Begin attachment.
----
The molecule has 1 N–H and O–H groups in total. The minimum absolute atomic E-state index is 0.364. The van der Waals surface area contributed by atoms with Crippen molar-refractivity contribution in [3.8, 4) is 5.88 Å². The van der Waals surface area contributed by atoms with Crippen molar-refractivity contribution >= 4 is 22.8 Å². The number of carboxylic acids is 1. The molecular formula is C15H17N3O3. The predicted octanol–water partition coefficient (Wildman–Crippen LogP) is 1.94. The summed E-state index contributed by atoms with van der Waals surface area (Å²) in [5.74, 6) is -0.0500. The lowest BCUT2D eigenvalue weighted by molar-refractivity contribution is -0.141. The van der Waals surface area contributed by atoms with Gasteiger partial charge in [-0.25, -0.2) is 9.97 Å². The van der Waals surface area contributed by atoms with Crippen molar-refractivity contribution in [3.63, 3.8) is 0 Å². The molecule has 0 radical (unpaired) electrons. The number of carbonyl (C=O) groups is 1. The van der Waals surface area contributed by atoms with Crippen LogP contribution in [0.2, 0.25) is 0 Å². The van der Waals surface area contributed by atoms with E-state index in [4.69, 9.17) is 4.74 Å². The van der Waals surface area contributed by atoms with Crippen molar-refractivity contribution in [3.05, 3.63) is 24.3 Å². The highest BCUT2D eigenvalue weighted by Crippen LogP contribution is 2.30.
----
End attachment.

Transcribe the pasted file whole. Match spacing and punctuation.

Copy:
The molecule has 1 N–H and O–H groups in total. The minimum absolute atomic E-state index is 0.364. The van der Waals surface area contributed by atoms with Crippen molar-refractivity contribution in [3.8, 4) is 5.88 Å². The van der Waals surface area contributed by atoms with Crippen molar-refractivity contribution >= 4 is 22.8 Å². The number of carboxylic acids is 1. The molecular formula is C15H17N3O3. The predicted octanol–water partition coefficient (Wildman–Crippen LogP) is 1.94. The summed E-state index contributed by atoms with van der Waals surface area (Å²) in [5.74, 6) is -0.0500. The lowest BCUT2D eigenvalue weighted by molar-refractivity contribution is -0.141. The van der Waals surface area contributed by atoms with Gasteiger partial charge in [-0.25, -0.2) is 9.97 Å². The van der Waals surface area contributed by atoms with Crippen molar-refractivity contribution in [3.63, 3.8) is 0 Å². The molecule has 0 radical (unpaired) electrons. The number of carbonyl (C=O) groups is 1. The van der Waals surface area contributed by atoms with Crippen LogP contribution in [0.2, 0.25) is 0 Å². The van der Waals surface area contributed by atoms with E-state index in [4.69, 9.17) is 4.74 Å². The van der Waals surface area contributed by atoms with Crippen molar-refractivity contribution in [3.05, 3.63) is 24.3 Å². The highest BCUT2D eigenvalue weighted by Crippen LogP contribution is 2.30.